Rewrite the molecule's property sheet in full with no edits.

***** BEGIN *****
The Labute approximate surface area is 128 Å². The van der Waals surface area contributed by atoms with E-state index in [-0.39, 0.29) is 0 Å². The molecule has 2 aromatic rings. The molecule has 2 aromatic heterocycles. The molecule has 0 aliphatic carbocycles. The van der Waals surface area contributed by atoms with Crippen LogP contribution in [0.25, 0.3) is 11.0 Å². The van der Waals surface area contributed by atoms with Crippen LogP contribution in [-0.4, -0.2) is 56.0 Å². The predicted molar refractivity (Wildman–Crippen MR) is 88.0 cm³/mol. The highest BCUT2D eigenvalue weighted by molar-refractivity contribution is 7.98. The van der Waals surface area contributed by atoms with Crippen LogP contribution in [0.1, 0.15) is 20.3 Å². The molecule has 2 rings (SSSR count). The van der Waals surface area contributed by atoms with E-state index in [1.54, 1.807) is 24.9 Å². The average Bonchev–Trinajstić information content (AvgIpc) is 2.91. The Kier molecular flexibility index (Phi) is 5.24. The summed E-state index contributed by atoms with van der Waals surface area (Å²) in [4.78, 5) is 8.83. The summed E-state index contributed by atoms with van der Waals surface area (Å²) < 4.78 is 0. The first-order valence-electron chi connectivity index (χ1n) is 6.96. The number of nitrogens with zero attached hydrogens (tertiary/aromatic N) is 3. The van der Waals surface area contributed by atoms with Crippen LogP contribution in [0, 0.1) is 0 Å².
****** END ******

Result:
The Labute approximate surface area is 128 Å². The van der Waals surface area contributed by atoms with E-state index in [-0.39, 0.29) is 0 Å². The molecule has 2 aromatic rings. The molecule has 2 aromatic heterocycles. The molecule has 0 aliphatic carbocycles. The van der Waals surface area contributed by atoms with Crippen LogP contribution in [0.25, 0.3) is 11.0 Å². The van der Waals surface area contributed by atoms with Crippen LogP contribution in [-0.4, -0.2) is 56.0 Å². The predicted molar refractivity (Wildman–Crippen MR) is 88.0 cm³/mol. The highest BCUT2D eigenvalue weighted by molar-refractivity contribution is 7.98. The van der Waals surface area contributed by atoms with Crippen LogP contribution in [0.1, 0.15) is 20.3 Å². The molecule has 2 rings (SSSR count). The van der Waals surface area contributed by atoms with E-state index in [1.54, 1.807) is 24.9 Å². The average Bonchev–Trinajstić information content (AvgIpc) is 2.91. The Kier molecular flexibility index (Phi) is 5.24. The summed E-state index contributed by atoms with van der Waals surface area (Å²) in [4.78, 5) is 8.83. The summed E-state index contributed by atoms with van der Waals surface area (Å²) < 4.78 is 0. The first-order valence-electron chi connectivity index (χ1n) is 6.96. The number of nitrogens with zero attached hydrogens (tertiary/aromatic N) is 3. The van der Waals surface area contributed by atoms with Crippen LogP contribution in [0, 0.1) is 0 Å².